A rebellion in Naples as shops shake mafia grip

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Grocer Raffaele Ferrara in his shop in Pignasecca square in Naples.

In the gangster-ridden streets of Naples, any word against the Camorra mafia syndicate is dangerous.

The rebellion by a group of shopkeepers against extortion is unprecedented.

"The fear is huge because they threaten you, your shop, your family," said Raffaele Ferrara, a grocer in the city centre who lives in fear after he and around 300 others decided to say no this year after decades of oppression.

"Every time someone with a suspicious face walks in, you think "˜this is it', even if it is just someone buying a sandwich," Ferrara told AFP.

Around a busy cobbled square, local businesses including butchers, bakeries and grocers have banded together in an anti-racketeering initiative that organizers hope will dent the Camorra's stranglehold on the city.

"We decided we couldn't go on," said Salvatore Russo, another grocer.

"They would come by two or three times a year and demand money. Those who didn't pay up were shot in the legs, or beaten up, or stolen from," he said.

The bag men demanded up to 1,500 euros ($1,951) three times a year -- a major cost for small businesses struggling through a deep economic crisis.

The Camorra makes billions of euros a year from drug trafficking, construction contracts and arms smuggling -- a vast operation described by investigative journalist Roberto Saviano in his award-winning book "Gomorrah".

But extortion is the ultimate face of the mafia's power on a local level.

"They can't do without it," said Tano Grasso, a former member of parliament and leader of a national anti-mafia association that has encouraged businesses in Naples to denounce their persecutors for the first time.

"The great thing about the anti-racket is it's not just one person speaking out, it's a whole group. And in a group the risk is gone," he said.

Grasso organizes walks through Naples and its suburbs with the Pietrasanta association to tell others about the campaign and convince them to join.

Those who do will often have to testify in court against their harriers.

The manager of Pietrasanta, Lello Iovine, who named the organization after the first square in Naples to declare itself extortion free, was driven to act after a man turned up in the lobby of the hotel he owns demanding 50,000 euros.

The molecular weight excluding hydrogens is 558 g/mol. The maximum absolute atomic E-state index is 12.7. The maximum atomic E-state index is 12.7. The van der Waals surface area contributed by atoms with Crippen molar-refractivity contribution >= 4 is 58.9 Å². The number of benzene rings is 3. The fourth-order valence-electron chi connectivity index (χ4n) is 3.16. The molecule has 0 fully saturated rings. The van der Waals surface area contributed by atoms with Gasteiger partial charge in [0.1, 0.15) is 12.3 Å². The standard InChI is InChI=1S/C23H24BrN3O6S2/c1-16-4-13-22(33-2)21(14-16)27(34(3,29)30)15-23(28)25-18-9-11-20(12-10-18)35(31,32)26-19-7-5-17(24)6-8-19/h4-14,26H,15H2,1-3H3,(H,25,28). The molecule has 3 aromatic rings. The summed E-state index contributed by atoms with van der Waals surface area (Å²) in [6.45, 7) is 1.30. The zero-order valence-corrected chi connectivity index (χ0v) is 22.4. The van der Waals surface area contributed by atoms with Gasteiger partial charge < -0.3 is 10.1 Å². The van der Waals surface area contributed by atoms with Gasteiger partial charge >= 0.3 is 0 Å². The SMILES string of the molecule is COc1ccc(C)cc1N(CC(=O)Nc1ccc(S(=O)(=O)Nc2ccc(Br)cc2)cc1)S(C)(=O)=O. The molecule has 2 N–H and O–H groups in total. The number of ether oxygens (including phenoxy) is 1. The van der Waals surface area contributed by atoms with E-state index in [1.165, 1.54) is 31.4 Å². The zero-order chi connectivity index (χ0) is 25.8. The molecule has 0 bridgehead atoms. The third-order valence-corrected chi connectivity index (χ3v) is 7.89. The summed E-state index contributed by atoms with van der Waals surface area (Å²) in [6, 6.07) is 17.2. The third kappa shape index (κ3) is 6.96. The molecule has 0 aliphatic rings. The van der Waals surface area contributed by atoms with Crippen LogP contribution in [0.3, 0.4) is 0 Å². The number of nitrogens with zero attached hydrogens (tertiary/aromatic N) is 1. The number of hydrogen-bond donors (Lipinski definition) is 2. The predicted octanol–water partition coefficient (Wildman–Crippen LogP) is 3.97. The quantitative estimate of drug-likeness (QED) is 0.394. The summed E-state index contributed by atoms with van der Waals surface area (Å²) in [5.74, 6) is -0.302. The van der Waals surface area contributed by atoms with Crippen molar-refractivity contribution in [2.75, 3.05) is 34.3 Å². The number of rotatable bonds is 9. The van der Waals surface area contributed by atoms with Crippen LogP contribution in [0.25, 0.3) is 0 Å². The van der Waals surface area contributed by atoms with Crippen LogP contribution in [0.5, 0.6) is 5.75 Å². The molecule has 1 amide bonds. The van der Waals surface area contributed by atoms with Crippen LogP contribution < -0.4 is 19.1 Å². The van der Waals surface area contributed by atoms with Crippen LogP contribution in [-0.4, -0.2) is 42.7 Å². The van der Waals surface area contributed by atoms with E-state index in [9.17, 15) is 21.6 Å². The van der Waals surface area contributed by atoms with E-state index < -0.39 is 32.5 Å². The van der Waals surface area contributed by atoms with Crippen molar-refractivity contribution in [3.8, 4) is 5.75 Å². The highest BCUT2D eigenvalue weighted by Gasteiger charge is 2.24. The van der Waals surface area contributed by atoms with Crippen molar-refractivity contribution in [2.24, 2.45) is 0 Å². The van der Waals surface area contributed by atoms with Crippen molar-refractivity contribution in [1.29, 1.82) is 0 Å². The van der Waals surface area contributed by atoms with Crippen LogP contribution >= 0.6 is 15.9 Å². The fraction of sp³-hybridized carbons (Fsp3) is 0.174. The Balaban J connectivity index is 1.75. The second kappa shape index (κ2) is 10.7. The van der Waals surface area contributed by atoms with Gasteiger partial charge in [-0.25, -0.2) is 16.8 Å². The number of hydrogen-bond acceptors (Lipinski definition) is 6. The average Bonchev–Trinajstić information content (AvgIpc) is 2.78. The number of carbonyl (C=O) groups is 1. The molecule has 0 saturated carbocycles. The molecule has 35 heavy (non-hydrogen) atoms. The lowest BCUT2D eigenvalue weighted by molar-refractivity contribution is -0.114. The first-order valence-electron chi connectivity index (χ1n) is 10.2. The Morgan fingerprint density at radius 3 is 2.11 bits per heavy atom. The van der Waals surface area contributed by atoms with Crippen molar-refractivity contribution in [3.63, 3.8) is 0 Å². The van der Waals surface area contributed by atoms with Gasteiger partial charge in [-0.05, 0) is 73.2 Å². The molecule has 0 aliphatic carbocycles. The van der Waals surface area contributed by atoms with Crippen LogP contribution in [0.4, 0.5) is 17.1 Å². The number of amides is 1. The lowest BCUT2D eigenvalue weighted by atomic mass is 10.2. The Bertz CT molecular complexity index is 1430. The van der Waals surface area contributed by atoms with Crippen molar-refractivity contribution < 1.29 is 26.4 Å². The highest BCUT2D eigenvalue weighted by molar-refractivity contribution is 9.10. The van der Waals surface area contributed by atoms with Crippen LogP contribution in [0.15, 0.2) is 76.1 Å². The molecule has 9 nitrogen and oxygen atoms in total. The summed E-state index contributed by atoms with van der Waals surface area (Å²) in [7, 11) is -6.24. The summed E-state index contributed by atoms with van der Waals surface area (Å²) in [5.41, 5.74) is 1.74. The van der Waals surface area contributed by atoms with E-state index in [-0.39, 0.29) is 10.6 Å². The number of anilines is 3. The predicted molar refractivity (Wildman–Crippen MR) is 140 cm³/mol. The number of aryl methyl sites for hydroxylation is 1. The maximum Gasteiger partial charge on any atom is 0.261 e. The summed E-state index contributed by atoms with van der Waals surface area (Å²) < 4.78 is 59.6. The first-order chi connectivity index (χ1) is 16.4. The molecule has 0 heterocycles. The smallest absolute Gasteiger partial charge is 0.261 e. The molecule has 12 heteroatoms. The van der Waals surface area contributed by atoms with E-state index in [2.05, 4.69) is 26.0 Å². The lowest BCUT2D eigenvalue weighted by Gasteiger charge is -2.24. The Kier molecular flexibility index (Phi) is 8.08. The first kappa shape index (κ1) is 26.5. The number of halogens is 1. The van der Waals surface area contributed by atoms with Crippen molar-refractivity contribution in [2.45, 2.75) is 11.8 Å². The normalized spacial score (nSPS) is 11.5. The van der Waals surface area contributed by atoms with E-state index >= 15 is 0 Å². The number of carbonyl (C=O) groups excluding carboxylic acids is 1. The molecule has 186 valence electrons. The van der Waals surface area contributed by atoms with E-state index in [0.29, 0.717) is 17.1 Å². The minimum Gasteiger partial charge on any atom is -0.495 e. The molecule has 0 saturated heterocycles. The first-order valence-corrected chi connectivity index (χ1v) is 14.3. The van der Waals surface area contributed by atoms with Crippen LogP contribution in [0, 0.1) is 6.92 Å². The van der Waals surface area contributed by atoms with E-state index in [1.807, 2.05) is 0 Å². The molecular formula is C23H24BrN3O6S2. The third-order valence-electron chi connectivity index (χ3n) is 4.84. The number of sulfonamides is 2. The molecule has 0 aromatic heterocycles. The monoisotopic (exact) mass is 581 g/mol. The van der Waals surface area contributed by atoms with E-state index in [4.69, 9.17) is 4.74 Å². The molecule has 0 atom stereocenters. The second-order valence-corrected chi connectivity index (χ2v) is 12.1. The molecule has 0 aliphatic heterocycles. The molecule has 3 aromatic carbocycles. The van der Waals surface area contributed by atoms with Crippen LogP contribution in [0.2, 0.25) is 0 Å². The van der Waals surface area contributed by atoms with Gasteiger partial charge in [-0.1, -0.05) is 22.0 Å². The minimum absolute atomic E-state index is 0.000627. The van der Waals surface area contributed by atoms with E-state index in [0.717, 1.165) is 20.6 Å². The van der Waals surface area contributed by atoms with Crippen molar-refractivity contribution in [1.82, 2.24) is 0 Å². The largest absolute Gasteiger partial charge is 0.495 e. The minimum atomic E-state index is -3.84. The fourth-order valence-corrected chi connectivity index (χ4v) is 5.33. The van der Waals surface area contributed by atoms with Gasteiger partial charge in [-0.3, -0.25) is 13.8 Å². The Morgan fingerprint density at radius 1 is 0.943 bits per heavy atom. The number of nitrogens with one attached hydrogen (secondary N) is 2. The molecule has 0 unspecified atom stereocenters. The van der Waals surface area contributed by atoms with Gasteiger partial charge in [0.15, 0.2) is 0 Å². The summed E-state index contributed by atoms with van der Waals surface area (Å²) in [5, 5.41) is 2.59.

"It was a real shock. He told me I might as well pay up now to put my mind at rest. I went to the police immediately and testified against him, but had to watch my back every time I left the house for a while," he said.

"There are lots of areas of Naples that are still suffering. Until not long ago, there was a lot of social tension in this neighborhood, criminality was embedded. But now we're fighting back and have got a lot of support," he added.

A plaque went up in Pietrasanta square in July declaring it to be an "extortion-free zone". The German consulate has also published a new tourist map showing shops, restaurants and hotels that are not paying racket money.

Antonio Scorza, who runs the local "Griffin Inn" pizzeria, says the decision to join the organisation was not easy, but he is proud of himself.

"The older generations might not have the courage, but we're young. It's time to fight back," he said.

A Molotov cocktail was thrown at the "Griffin Inn" hours before the celebration to mark the square's liberation from the Camorra.

Scorza said he wasn't intimidated, and has had no trouble since.

Since the group banded together, Russo said the extortioners have "disappeared". Three of them are serving nine-year sentences in prison.

There have been big-name arrests too with police capturing fugitive boss Michele Zagaria hiding in a secret bunker near Naples earlier this month and hundreds of millions of euros in Camorra-linked assets seized this year.

But observers say the Naples crime group is far from being in any serious danger. A recent study found the historic port city was the most mafia-ridden in Italy -- far ahead of traditional Cosa Nostra strongholds in Sicily.

In a best case scenario, Grasso said, for every one person who denounces their extortioner, there are 10 who don't.

"We've marked out our position, we've dug a moat, but it's going to take a lot more to win the war," he said.

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